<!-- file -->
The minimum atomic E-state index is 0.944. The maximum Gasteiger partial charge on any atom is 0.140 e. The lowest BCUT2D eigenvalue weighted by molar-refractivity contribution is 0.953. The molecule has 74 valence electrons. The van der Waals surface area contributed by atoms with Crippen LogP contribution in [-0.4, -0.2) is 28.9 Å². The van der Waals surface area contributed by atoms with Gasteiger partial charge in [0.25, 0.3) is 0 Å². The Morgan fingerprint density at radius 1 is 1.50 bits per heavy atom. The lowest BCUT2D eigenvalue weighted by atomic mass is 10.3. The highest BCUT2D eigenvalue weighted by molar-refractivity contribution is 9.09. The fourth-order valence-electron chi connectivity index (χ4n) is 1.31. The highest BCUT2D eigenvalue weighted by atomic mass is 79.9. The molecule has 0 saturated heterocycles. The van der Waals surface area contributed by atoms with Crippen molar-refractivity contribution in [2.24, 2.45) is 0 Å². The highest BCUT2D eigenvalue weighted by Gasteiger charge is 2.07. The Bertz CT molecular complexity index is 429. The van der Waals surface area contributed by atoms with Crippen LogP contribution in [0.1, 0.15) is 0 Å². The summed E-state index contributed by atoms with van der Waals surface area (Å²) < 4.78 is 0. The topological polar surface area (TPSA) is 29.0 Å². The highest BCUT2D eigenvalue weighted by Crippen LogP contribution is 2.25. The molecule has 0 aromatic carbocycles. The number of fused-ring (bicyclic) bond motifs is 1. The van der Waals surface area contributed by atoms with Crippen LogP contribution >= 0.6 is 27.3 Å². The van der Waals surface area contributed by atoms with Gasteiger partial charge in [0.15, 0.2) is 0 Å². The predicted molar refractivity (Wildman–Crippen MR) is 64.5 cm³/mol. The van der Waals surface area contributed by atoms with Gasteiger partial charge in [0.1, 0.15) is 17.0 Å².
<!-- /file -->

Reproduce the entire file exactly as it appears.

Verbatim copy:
The minimum atomic E-state index is 0.944. The maximum Gasteiger partial charge on any atom is 0.140 e. The lowest BCUT2D eigenvalue weighted by molar-refractivity contribution is 0.953. The molecule has 74 valence electrons. The van der Waals surface area contributed by atoms with Crippen LogP contribution in [-0.4, -0.2) is 28.9 Å². The van der Waals surface area contributed by atoms with Gasteiger partial charge in [0.25, 0.3) is 0 Å². The Morgan fingerprint density at radius 1 is 1.50 bits per heavy atom. The lowest BCUT2D eigenvalue weighted by atomic mass is 10.3. The highest BCUT2D eigenvalue weighted by molar-refractivity contribution is 9.09. The fourth-order valence-electron chi connectivity index (χ4n) is 1.31. The highest BCUT2D eigenvalue weighted by atomic mass is 79.9. The molecule has 0 saturated heterocycles. The van der Waals surface area contributed by atoms with Crippen molar-refractivity contribution in [2.24, 2.45) is 0 Å². The highest BCUT2D eigenvalue weighted by Gasteiger charge is 2.07. The Bertz CT molecular complexity index is 429. The van der Waals surface area contributed by atoms with Crippen LogP contribution in [0.1, 0.15) is 0 Å². The summed E-state index contributed by atoms with van der Waals surface area (Å²) < 4.78 is 0. The topological polar surface area (TPSA) is 29.0 Å². The highest BCUT2D eigenvalue weighted by Crippen LogP contribution is 2.25. The molecule has 0 aromatic carbocycles. The number of fused-ring (bicyclic) bond motifs is 1. The van der Waals surface area contributed by atoms with Crippen LogP contribution >= 0.6 is 27.3 Å². The van der Waals surface area contributed by atoms with Gasteiger partial charge in [0.15, 0.2) is 0 Å². The predicted molar refractivity (Wildman–Crippen MR) is 64.5 cm³/mol. The van der Waals surface area contributed by atoms with Gasteiger partial charge in [0.1, 0.15) is 17.0 Å².